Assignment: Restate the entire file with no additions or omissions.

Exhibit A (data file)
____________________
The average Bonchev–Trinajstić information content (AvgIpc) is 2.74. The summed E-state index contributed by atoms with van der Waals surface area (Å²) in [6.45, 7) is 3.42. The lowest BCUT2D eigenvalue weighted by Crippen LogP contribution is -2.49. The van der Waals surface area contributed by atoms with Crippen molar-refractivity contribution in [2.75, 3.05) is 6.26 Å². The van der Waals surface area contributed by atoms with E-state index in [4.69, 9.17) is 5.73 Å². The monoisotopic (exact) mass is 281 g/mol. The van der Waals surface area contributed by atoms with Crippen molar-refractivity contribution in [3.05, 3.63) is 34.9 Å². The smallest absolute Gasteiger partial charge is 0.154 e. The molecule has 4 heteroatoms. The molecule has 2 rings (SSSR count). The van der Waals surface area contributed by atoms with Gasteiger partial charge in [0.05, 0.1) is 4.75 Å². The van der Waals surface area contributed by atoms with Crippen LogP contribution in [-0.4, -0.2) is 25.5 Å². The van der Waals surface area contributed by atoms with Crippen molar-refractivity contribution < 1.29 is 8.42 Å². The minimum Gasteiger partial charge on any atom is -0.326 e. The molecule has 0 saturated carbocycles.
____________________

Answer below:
The average Bonchev–Trinajstić information content (AvgIpc) is 2.74. The summed E-state index contributed by atoms with van der Waals surface area (Å²) in [6.45, 7) is 3.42. The lowest BCUT2D eigenvalue weighted by Crippen LogP contribution is -2.49. The van der Waals surface area contributed by atoms with Crippen molar-refractivity contribution in [2.75, 3.05) is 6.26 Å². The van der Waals surface area contributed by atoms with E-state index in [4.69, 9.17) is 5.73 Å². The monoisotopic (exact) mass is 281 g/mol. The van der Waals surface area contributed by atoms with Crippen molar-refractivity contribution in [3.05, 3.63) is 34.9 Å². The smallest absolute Gasteiger partial charge is 0.154 e. The molecule has 4 heteroatoms. The molecule has 2 rings (SSSR count). The van der Waals surface area contributed by atoms with Gasteiger partial charge in [0.05, 0.1) is 4.75 Å². The van der Waals surface area contributed by atoms with Crippen LogP contribution in [-0.4, -0.2) is 25.5 Å². The van der Waals surface area contributed by atoms with Crippen molar-refractivity contribution < 1.29 is 8.42 Å². The minimum Gasteiger partial charge on any atom is -0.326 e. The molecule has 0 saturated carbocycles.